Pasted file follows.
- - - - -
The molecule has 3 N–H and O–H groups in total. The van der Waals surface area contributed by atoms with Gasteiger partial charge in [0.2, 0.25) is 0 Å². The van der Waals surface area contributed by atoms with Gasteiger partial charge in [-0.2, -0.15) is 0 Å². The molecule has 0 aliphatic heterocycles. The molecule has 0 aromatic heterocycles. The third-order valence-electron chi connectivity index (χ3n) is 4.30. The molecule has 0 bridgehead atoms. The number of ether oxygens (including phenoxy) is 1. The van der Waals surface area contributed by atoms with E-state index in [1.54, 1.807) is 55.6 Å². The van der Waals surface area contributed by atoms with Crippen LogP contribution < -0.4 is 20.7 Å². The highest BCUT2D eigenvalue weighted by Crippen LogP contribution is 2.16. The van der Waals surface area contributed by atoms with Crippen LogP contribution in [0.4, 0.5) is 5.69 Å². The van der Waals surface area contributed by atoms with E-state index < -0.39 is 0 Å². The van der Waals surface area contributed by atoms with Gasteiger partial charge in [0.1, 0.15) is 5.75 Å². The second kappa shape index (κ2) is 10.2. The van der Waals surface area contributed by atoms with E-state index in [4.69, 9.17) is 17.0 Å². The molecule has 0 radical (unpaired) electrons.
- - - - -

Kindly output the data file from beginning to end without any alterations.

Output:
The molecule has 3 N–H and O–H groups in total. The van der Waals surface area contributed by atoms with Gasteiger partial charge in [0.2, 0.25) is 0 Å². The van der Waals surface area contributed by atoms with Gasteiger partial charge in [-0.2, -0.15) is 0 Å². The molecule has 0 aliphatic heterocycles. The molecule has 0 aromatic heterocycles. The third-order valence-electron chi connectivity index (χ3n) is 4.30. The molecule has 0 bridgehead atoms. The number of ether oxygens (including phenoxy) is 1. The van der Waals surface area contributed by atoms with E-state index in [1.54, 1.807) is 55.6 Å². The van der Waals surface area contributed by atoms with Crippen LogP contribution < -0.4 is 20.7 Å². The highest BCUT2D eigenvalue weighted by Crippen LogP contribution is 2.16. The van der Waals surface area contributed by atoms with Crippen LogP contribution in [0.4, 0.5) is 5.69 Å². The van der Waals surface area contributed by atoms with E-state index < -0.39 is 0 Å². The van der Waals surface area contributed by atoms with Gasteiger partial charge in [0.1, 0.15) is 5.75 Å². The second kappa shape index (κ2) is 10.2. The van der Waals surface area contributed by atoms with E-state index in [4.69, 9.17) is 17.0 Å². The molecule has 0 radical (unpaired) electrons.